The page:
Netflix is making some big changes, but its stock may need to ‘take a pause’

A new year for Netflix Inc. comes with a new leadership plan and a renewed interest in cracking down on account sharing. Now the question is how those efforts will affect the stock.

After languishing last year, Netflix
NFLX,
+6.24%
shares started 2023 in positive territory in the lead-up to the company’s Thursday afternoon earnings report, and they were poised to build on those gains in Friday’s session after Netflix showed better-than-expected subscriber trends for its fourth quarter and indicated it would start its clampdown on password sharers later in the first quarter.

The stock was up 6% in morning action Friday.

See more: Netflix stock leaps after subscriber success in final quarter with Reed Hastings as CEO

“Double-digit revenue growth could be achievable in [the second half of the year] and remains [Netflix’s] long-term objective,” Wells Fargo analyst Steven Cahall wrote after the release of the report. “Content performance is underpinning all aspects of financial improvement and helps investors sleep better.”

But that doesn’t necessarily mean Netflix’s stock will roar back in the short run. Cahall expects it to “take a pause” in the first half of the year, since the company’s first-quarter results could be negatively affected by the timing of hot content.

The company’s net-addition numbers could start to show the benefits of the password-sharing crackdown starting with second-quarter results, Cahall noted, but those won’t come out until the summer.

“So, from now until [second-quarter] results in July the stock may tread water,” he wrote. He maintained an overweight rating and $400 target price on the shares.

See also: Netflix says its plan to ‘broadly’ end password sharing will juice revenue

Netflix admitted Thursday that while its plan to migrate password sharers to their own accounts promises opportunity, it could also bring disruption, since some customers may be “unhappy” and leave.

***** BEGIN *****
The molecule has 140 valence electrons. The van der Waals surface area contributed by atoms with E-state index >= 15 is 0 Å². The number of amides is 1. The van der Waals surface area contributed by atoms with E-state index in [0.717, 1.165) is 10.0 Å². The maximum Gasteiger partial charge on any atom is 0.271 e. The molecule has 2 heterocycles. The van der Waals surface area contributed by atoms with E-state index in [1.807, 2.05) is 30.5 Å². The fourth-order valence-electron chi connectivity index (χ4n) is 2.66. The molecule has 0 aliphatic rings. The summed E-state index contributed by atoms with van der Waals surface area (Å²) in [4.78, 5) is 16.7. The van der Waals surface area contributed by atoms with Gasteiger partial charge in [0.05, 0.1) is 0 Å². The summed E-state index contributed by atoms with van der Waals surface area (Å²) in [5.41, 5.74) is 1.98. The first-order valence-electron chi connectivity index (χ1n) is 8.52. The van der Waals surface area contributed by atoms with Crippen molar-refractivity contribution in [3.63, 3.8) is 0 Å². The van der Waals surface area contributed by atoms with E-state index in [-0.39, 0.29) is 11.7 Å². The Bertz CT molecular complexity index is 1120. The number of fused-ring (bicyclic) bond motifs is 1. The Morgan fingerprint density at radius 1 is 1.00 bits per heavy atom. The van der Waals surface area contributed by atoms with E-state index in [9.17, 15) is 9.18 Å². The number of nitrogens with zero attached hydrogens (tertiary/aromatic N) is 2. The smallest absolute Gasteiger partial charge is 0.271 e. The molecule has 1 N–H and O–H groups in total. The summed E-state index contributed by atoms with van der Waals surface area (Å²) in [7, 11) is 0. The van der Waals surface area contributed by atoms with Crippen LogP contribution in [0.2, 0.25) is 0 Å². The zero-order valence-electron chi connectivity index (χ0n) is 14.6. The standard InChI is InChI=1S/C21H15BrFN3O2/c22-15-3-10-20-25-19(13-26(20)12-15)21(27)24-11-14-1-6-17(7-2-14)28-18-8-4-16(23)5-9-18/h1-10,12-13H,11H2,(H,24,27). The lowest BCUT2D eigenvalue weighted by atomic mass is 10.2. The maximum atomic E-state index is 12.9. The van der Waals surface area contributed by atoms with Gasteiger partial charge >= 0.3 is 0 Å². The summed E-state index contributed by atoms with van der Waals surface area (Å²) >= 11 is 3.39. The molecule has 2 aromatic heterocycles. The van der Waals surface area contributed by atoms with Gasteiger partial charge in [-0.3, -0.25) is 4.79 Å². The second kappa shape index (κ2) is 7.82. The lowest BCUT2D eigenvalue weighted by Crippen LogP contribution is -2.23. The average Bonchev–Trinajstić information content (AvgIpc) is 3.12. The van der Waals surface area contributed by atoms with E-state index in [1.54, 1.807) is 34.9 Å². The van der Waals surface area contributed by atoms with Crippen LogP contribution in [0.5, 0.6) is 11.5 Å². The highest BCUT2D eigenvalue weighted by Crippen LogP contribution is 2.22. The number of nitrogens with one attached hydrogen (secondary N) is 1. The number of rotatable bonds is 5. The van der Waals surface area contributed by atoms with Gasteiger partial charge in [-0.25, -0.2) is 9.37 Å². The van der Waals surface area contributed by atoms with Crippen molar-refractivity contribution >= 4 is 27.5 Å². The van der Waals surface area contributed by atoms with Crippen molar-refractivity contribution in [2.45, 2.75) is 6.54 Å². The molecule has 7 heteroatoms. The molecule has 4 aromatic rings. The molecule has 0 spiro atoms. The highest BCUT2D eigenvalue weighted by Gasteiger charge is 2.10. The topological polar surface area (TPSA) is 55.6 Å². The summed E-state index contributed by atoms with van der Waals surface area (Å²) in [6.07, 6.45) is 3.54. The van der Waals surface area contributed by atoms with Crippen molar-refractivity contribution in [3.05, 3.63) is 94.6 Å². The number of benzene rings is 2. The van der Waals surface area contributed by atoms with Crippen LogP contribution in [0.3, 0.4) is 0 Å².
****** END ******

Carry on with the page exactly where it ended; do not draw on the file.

MoffettNathanson’s Michael Nathanson wrote that such efforts could be “more of a challenge” given that angry customers could “churn off Netflix out of spite.”

“While this risk is clearly acknowledged, there is an expectation that this move will help accelerate organic revenue growth over the year from the [first-quarter] 2023 expected base of +8%,” he wrote. “Modeling how these actions flow through is difficult, but we have assumed that Netflix achieves an average of +5% core RPU [revenue-per-user] growth, which acts as a plug for reduced password sharing.”

He maintained a market-perform rating on the shares while bumping his price target to $250 from $240.

“If we have an issue with the stock, it is that it has run too far and too fast given the fundamentals in our model, the risks in the outcome and the risks relative to other investment choices,” Nathanson continued. His experience covering the name, he said, leads him to conclude that “Netflix’s operations are more complicated and volatile than Excel spreadsheets would suggest.”

Opinion: Netflix co-founder Reed Hastings showed Silicon Valley the proper leadership path

Needham’s Laura Martin wrote that she still worries Netflix will have “elevated churn over the next two quarters owing to a price increase implemented in the most disruptive way possible.”

The company’s plans to make password sharers either get their own accounts or pay more to stay on family plans “forces paying subs OUT of inertia,” she continued, as she maintained a hold rating on the shares.

Evercore ISI analyst Mark Mahaney, however, was feeling more upbeat, boosting his price target to $400 from $340 and keeping an outperform rating.

“What is so bullish about [Netflix] here is that the revenue & profit growth impact of [the password crackdown and the new advertising tier] is just beginning to roll through [Netflix’s] fundamentals and should drive revenue growth acceleration and margin expansion throughout ’23,” Mahaney wrote.

He added that Netflix’s fundamentals “are clearly and materially improving,” while “the optionality around the ad-supported offering and password-sharing initiatives is potentially very dramatic.”

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